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Indians Or Cubs, The World Series Will Put An End To One Team's Drought

Progressive Field, home of the Cleveland Indians, is set up for Game 1 of the World Series against the Chicago Cubs on Tuesday night.
Charlie Riedel
Progressive Field, home of the Cleveland Indians, is set up for Game 1 of the World Series against the Chicago Cubs on Tuesday night.

The World Series opens Tuesday night between the Cleveland Indians and the Chicago Cubs — essentially a matchup of long-suffering vs. longer-suffering.

You can watch coverage of Game 1 in Cleveland starting at 8 p.m. ET on Fox.

The Indians last won a World Series in 1948, and the Cubs haven't won since 1908. Fans and sportswriters are positively buzzing with excitement.

"Most of us have never lived on a planet where one of those teams is the champion of the baseball world," ESPN writes. "So pardon us while we take a moment to get a vertigo prescription filled."

As Cleveland second baseman Jason Kipnis wryly said Monday night: "I think that's a very special part of this series ... that one of these teams has to win," ESPN reported.

The Indians have developed a reputation as "a bunch of grinders," NPR's Tom Goldman says. "They've overcome injuries to key players; they've won seven of their eight games in the postseason by an average margin of just two runs, so they're not blowing people out — they're winning with pitching, timely hitting, defense, base-stealing. They're grinding."

The Cubs are favored to win going into this series — including with Las Vegas oddsmakers, as Tom reports. "The Cubs won 103 games during the regular season; that was a major league best. They have a star-studded lineup. Five of their players were elected as starters in this season's All-Star Game. The Indians had zero," he says.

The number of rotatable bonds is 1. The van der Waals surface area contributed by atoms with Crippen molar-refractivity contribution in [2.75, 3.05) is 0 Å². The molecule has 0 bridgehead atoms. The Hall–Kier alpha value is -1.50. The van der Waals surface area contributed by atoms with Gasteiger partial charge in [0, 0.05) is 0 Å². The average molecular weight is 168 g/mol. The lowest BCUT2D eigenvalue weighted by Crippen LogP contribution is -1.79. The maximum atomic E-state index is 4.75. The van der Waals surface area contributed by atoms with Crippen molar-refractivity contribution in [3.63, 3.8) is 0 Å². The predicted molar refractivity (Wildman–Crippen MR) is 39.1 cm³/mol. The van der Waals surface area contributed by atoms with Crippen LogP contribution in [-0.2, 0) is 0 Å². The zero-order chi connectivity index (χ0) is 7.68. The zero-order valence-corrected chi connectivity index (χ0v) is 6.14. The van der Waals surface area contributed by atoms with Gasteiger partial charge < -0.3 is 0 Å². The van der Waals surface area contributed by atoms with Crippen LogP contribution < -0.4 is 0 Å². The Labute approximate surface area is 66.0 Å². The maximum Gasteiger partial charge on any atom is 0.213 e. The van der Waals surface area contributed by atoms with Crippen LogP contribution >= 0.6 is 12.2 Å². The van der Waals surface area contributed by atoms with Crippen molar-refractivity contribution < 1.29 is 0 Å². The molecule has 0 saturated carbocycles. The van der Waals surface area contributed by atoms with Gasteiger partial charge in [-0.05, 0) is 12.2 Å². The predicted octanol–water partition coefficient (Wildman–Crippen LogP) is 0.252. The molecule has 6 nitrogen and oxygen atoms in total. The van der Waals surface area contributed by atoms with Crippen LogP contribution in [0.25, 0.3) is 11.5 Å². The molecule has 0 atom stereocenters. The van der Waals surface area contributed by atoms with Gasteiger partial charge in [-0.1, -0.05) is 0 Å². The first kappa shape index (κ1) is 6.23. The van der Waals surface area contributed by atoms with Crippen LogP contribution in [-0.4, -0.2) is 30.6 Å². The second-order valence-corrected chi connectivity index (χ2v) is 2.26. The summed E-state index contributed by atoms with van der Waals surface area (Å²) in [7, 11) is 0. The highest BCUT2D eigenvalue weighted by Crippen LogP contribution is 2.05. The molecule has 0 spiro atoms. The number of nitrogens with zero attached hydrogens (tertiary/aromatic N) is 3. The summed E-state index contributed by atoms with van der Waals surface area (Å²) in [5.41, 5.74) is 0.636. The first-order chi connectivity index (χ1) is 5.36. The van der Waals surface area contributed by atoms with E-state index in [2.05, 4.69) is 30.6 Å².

But at the same time, Tom notes that you "can never count out a bunch of grinders."

Sports Illustrated put it a different way: This is a face-off between "the best team in baseball vs. the best base-running team in baseball." It goes on to say that "Chicago has the better roster and will win if all things are equal. Cleveland has the more opportunistic team and will win if the game is decided on the margins."

Fans have flooded into Cleveland for Game 1, and as reporter David Barnett of WCPN ideastream tells All Things Considered, "the city's Convention and Visitors Bureau reports that all downtown hotels are sold out, reminding some here of the GOP convention this past summer." And while Cleveland fans are longing for a baseball victory, the city does have a big sports win under its belt: The Cavaliers won this year's NBA title.

The start of the World Series also has Cubs fans wondering whether this championship could spell the end of the "Curse of the Billy Goat." As legend has it, when a man was barred from bringing his pet goat into Wrigley Field in 1945, he reportedly said something along the lines of "Cubs ain't going to win no more," Tom reports.

Some Cleveland fans are determined to keep that jinx alive. As Cleveland.com reports, a few Indians die-hards brought two goats to the gates of the baseball field to "perform their own goat curse."

Copyright 2021 NPR. To see more, visit https://www.npr.org.

Merrit Kennedy is a reporter for NPR's News Desk. She covers a broad range of issues, from the latest developments out of the Middle East to science research news.
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